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Jon Matcho

Cutting 7075-T6 Aluminum

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I needed to make a replacement part (a pushrod actuator bar) for my friend's Glasair III door.  After a fair amount of research I learned that a very popular method of cutting aluminum sheet is to use a table saw equipped with a special purpose blade.  After buying the most expensive blade I have ever purchased, and making a few practice cuts, I was able to break through and produce the part.

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Here's the original stock with the template traced:

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The yellow anodized part is the one that is being replaced.

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In addition to the new part, I produced this 14" shard of death, and learned a new level of respect for my table saw and flying objects.

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It's sort of unusual to see 7075 used.  Is that what's spec'd?   That alloy is a little more crack-prone

http://www.totalmateria.com/Article17.htm

I hate to throw shade my friend but your upper hole looks a little off center.  I presume 7075 was used because it's a higher strength alloy but with the smaller edge-distance on one side and the possibiiity of cracking, you might need to reconsider.  7075 is also a little less corrosion-resistant that the usual 6061 and 2024.  Maybe you can buy some 2024 bar and make one.

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11 hours ago, Kent Ashton said:

It's sort of unusual to see 7075 used.  Is that what's spec'd?   That alloy is a little more crack-prone

http://www.totalmateria.com/Article17.htm

Good article, and here's another (see the table at the end):  https://www.metalsupermarkets.com/what-aluminum-grade-should-i-use/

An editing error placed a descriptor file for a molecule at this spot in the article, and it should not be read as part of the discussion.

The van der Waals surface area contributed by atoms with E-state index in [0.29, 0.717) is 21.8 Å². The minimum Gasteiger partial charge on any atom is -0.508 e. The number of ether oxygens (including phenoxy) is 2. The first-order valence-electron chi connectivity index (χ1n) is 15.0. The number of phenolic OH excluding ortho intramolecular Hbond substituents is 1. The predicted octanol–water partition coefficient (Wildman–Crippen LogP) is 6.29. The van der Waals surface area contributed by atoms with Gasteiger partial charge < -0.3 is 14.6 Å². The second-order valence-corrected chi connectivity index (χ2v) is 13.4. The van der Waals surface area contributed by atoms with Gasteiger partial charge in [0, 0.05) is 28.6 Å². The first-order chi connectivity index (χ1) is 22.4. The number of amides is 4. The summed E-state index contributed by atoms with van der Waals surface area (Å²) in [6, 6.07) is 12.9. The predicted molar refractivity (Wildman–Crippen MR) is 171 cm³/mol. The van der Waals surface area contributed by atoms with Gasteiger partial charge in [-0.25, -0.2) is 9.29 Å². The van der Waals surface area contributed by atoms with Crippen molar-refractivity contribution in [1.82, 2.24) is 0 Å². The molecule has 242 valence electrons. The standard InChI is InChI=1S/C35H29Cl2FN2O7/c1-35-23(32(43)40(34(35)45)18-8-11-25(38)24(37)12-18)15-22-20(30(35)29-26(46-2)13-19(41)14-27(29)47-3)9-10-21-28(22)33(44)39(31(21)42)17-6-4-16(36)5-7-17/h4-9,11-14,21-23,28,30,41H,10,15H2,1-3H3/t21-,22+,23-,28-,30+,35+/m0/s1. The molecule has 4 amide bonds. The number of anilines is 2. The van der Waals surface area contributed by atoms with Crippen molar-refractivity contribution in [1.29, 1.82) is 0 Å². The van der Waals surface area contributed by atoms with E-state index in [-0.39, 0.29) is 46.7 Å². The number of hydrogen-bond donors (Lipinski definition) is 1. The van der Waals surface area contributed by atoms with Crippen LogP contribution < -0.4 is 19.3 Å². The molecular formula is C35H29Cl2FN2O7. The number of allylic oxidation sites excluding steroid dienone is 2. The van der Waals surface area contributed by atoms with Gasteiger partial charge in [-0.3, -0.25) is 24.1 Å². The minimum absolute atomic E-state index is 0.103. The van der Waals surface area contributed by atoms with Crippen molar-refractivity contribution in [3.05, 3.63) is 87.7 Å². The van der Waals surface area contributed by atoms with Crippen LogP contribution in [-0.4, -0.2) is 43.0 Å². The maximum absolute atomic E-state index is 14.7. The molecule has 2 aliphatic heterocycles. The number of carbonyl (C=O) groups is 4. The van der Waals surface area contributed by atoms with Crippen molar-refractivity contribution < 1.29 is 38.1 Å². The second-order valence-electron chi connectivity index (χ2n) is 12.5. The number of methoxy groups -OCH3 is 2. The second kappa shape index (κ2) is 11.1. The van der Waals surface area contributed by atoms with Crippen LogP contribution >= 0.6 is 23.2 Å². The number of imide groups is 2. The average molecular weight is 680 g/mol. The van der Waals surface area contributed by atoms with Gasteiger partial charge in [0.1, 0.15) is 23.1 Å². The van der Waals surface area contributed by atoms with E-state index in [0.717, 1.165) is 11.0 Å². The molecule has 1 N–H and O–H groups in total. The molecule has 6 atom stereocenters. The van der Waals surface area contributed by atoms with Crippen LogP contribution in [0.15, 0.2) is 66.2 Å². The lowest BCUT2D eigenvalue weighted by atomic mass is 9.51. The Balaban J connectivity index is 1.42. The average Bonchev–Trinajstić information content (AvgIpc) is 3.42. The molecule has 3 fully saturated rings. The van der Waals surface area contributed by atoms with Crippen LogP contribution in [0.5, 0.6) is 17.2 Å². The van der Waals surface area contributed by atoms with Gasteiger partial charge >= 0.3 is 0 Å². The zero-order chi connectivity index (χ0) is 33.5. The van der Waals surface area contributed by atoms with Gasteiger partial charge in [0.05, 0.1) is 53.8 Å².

I chose the 7075-T6 because I felt it was superior to 6061 (I think 6061 would have done just fine but the stock I had was a touch too thick).  I couldn't find anything in the Glasair plans regarding the material type, and their factory support wasn't helpful (I was told to contact the prisoner rehabilitation company they use that produces their parts!)  I resorted to making this part myself after attempting to get the factory to make 13/16" longer, and after attempting to find a local machine shop (why did I mention "airplane"?!)

11 hours ago, Kent Ashton said:

I hate to throw shade my friend but your upper hole looks a little off center.  I presume 7075 was used because it's a higher strength alloy but with the smaller edge-distance on one side and the possibiiity of cracking, you might need to reconsider.  

Yes, it's 0.01" off center (I didn't actually measure, but I did notice before posting).  I was just amazed at the time that I managed to produce the part using less than ideal tools.  I did go to bed thinking I might make a better one, but given the application (push/pull without much resistance at all) I am confident it will be fine, off center and all.

11 hours ago, Kent Ashton said:

7075 is also a little less corrosion-resistant that the usual 6061 and 2024.  Maybe you can buy some 2024 bar and make one.

I didn't know about 2024 until now, but according to the link I shared 2024 has "low corrosion resistance".  

The number 1 thing I learned from this is that I was not prepared for the amount of metal shavings that would be created AND how I now now that I do not have a machine shop.  I am going to buy everything I can from the Cozy Girrrls.  At least that's what I say now. 😉

 

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You don't need a fancy metal cutting blade for aluminum.  a standard carbide tipped blade,  I've cut 3/4" sheet in one of two ways.  both with stick beeswax on the blade.  one shop turned the blade backwards and cut sheet for tool and die use every day.  the next place only cut aluminum occasionally and left the blade in normal.

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9 hours ago, aeroknot said:

You don't need a fancy metal cutting blade for aluminum.  a standard carbide tipped blade,  I've cut 3/4" sheet in one of two ways.  both with stick beeswax on the blade.  one shop turned the blade backwards and cut sheet for tool and die use every day.  the next place only cut aluminum occasionally and left the blade in normal.

I didn't spend fancy money, but the blade is carbide tipped and well-made from a reputable manufacturer (versus the crapshoot that can be with imports).  I was thinking to leave it in for basic woodcutting, but need to check its thickness.  Thanks!

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